“ Brand: Kelloggs / Type: Cereal Bars „
Being in Mexico has done wonders for the variety of foods I eat, and I shall be returning to the UK a much less fussy eater than when I left a year ago. As I began to eat a better selection, I also began to learn more about the different nutrients in foods and so on, and decided a little more fibre in my diet would be a good thing. People have long asked me, given what I used to eat, how I poo, and depending on who was asking, my answer would either be "Ladies don't poo" or "Quite easily, thank you very much". So, what was my use for fibre if not to regulate toilet habits? Well, I spend a lot of time in my current job walking around the city and as I do so I pass many convenience stores. If I'm even the slightest big peckish, I invariably go in, so I was really just looking for a product that would make me feel full for longer, and something high in fibre seemed to be a logical option.
The Case For Fibre (adapted from netdoctor.co.uk)
Fibre itself is an important component of a healthy balanced diet but contains no calories or vitamins. Its benefits include helping digestion, lowering blood cholesterol and controlling blood sugar levels, which in turn control appetite. Fibre occurs naturally in lots of foods which are invariably suitable for us vegetarians, and vegans as well. Think beans, brown rice, fruits, vegetables, wholegrain breads and cereals and pastas.
Current advice says adults should aim for 20g - 35g fibre a day but most of us eat more like 12g. Having already traded my nice white bread for the wholemeal kind (though I draw the line at changing pasta), I started looking at my snack foods. My schedule doesn't always allow me to eat proper meals when I like (I teach at times to suit my business students - usually first thing, lunch time, or what a Brit would call dinner time) so I sometimes eat a small snack before a class and another after. That's how I found these bars.
All Bran chocolate flavoured bars are sold either individually or in boxes of 6. The bars contain two fingers which, like a KitKat, are attached together but can easily be snapped apart. When you first see one, they don't look all that appealing, as they're a dull brown colour and are covered with flecks of a straw coloured grain. They also look like they will be dry and taste a bit like cardboard...and they sort of do. The first time I tried them I had to choke down the bars and immediately afterwards was searching for my bottle of water to get rid of the thick crumbs lodged in my throat. I persevered and grew to like them, but only, and here's the trick, when combined with something. In my case that is fat-free plain yoghurt. You can either dip them in, or crumble them up and mix in, but either way you get a nicer snacking experience than eating them dry. A pot of non-fat yoghurt is only 60 calories, and a bunch of protein, so it adds to rather than negating the healthy aspects of the bars. If you were a milk drinker, I imagine you could also eat these with milk in the way you would eat Weetabix. I normally have my Corn Flakes or Rice Krispies with OJ (yep, actually on them) and while I don't like these bars soggy, at a pinch when I'm out of yoghurt and on my own in the flat with no one to judge me, I will dip them into a glass of juice to take away the dryness.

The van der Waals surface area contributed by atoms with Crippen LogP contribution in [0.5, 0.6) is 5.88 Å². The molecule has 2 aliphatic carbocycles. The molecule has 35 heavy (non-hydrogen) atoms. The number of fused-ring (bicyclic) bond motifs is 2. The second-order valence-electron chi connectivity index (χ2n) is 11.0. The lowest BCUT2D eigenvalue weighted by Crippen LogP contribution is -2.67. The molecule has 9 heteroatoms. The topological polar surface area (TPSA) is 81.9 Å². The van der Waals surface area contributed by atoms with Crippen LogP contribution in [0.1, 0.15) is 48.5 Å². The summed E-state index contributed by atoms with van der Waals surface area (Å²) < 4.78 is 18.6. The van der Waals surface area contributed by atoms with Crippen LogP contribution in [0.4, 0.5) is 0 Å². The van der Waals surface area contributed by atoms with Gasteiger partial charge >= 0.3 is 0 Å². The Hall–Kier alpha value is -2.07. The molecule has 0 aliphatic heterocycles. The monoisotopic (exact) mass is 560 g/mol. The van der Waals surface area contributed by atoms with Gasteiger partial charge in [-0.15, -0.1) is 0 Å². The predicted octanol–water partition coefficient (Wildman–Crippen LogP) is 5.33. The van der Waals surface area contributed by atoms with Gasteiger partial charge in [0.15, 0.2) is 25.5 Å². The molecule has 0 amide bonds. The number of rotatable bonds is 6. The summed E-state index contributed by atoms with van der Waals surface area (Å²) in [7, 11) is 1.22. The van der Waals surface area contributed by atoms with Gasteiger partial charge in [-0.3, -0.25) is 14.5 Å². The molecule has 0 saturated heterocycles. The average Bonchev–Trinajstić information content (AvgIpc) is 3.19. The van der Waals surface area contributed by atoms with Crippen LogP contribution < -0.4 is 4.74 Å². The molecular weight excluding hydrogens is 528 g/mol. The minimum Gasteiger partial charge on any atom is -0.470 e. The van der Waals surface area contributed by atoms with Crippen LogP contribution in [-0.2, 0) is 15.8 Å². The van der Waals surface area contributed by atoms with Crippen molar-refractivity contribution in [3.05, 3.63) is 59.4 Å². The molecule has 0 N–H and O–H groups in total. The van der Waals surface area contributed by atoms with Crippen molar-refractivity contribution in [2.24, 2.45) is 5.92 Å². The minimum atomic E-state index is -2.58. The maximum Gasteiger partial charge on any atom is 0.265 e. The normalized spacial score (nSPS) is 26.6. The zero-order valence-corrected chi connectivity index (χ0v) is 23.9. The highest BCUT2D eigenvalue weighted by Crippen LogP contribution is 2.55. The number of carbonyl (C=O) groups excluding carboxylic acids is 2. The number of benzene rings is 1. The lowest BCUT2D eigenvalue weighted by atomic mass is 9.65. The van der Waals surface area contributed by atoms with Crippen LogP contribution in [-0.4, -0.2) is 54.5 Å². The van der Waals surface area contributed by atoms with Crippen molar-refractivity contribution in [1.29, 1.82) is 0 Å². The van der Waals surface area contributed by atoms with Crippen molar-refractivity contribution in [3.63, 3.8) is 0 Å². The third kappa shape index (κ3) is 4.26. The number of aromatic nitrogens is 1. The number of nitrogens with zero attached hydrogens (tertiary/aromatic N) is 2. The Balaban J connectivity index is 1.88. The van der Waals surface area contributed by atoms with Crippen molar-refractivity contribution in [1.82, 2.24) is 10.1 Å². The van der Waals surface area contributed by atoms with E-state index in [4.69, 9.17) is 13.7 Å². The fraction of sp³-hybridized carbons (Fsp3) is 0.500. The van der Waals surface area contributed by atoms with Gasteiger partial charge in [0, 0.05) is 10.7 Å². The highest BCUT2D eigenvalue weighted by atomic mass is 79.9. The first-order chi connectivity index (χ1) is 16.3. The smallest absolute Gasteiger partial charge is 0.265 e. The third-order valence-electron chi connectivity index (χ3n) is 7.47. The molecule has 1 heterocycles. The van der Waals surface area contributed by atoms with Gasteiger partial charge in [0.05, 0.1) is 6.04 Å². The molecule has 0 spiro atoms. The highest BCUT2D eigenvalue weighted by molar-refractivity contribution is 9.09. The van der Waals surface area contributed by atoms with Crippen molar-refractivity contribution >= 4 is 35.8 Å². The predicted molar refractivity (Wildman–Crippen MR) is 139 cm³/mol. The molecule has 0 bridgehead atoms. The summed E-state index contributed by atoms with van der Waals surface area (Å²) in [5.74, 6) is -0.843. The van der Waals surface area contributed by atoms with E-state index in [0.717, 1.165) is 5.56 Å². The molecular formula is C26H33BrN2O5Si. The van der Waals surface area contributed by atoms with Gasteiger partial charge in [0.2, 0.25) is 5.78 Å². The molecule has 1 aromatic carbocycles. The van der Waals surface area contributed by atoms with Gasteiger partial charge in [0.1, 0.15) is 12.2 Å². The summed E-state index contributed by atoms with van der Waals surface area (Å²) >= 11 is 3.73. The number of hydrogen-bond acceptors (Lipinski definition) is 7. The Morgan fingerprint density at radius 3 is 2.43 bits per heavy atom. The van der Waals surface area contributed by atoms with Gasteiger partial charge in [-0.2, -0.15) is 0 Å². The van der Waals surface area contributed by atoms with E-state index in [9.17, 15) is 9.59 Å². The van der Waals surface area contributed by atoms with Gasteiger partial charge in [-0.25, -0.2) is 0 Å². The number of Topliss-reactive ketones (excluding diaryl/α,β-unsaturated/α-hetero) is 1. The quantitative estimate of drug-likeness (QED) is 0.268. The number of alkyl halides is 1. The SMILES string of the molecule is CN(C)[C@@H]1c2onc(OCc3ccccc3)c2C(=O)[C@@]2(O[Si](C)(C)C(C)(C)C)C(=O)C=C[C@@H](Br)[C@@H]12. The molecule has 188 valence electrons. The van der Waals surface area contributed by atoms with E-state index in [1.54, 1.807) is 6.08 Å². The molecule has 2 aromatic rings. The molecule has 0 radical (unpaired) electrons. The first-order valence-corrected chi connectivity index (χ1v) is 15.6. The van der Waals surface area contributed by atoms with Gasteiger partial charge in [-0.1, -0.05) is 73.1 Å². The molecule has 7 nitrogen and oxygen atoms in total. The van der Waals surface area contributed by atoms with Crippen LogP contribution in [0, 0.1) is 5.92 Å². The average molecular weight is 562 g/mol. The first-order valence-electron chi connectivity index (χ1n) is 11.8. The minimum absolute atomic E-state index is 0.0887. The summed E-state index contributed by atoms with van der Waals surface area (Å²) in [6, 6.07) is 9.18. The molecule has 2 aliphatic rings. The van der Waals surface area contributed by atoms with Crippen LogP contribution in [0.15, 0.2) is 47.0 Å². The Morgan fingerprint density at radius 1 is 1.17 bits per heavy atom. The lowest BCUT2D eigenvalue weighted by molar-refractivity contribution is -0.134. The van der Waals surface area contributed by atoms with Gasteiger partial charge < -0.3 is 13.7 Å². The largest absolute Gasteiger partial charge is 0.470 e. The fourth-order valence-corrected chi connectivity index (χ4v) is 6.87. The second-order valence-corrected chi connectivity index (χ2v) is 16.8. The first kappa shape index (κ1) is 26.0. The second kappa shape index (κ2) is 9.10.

I bought this flavour because it implied it would be chocolatey, though I was sort of guessing that it wouldn't be any rival for a decent bar of Cadbury's. I was right - these are never going to replace the good stuff, and I'd still prefer even a bar from the somewhat-edible Hershey's range over these. That doesn't mean they don't have a nice taste, just that they're not what I would call chocolate. They taste less chocolatey than other 'chocolate' cereals such as CocoPops, because they are less sweet. I suppose they taste somewhat nutritious, and have a good crunch to them.
Because they don't taste very sweet, I find them a very versatile snack. I can have half a pack before the gym when my workout is first thing, to break my fast without making my stomach uncomfortably full and liable to cramp during the workout. I can eat them for a proper breakfast, maybe with yoghurt and fruit, I can eat them as 'pudding' after a main meal when I want more than a yoghurt, and I can eat them late at night (invariably after the gym, again) when I want a little something but not anything that will disturb my sleep. The little bars are sturdy, too. I've often carted one around with me in my bag and never had to deal with broken bars or ripped packets, even after a day of trekking through the city.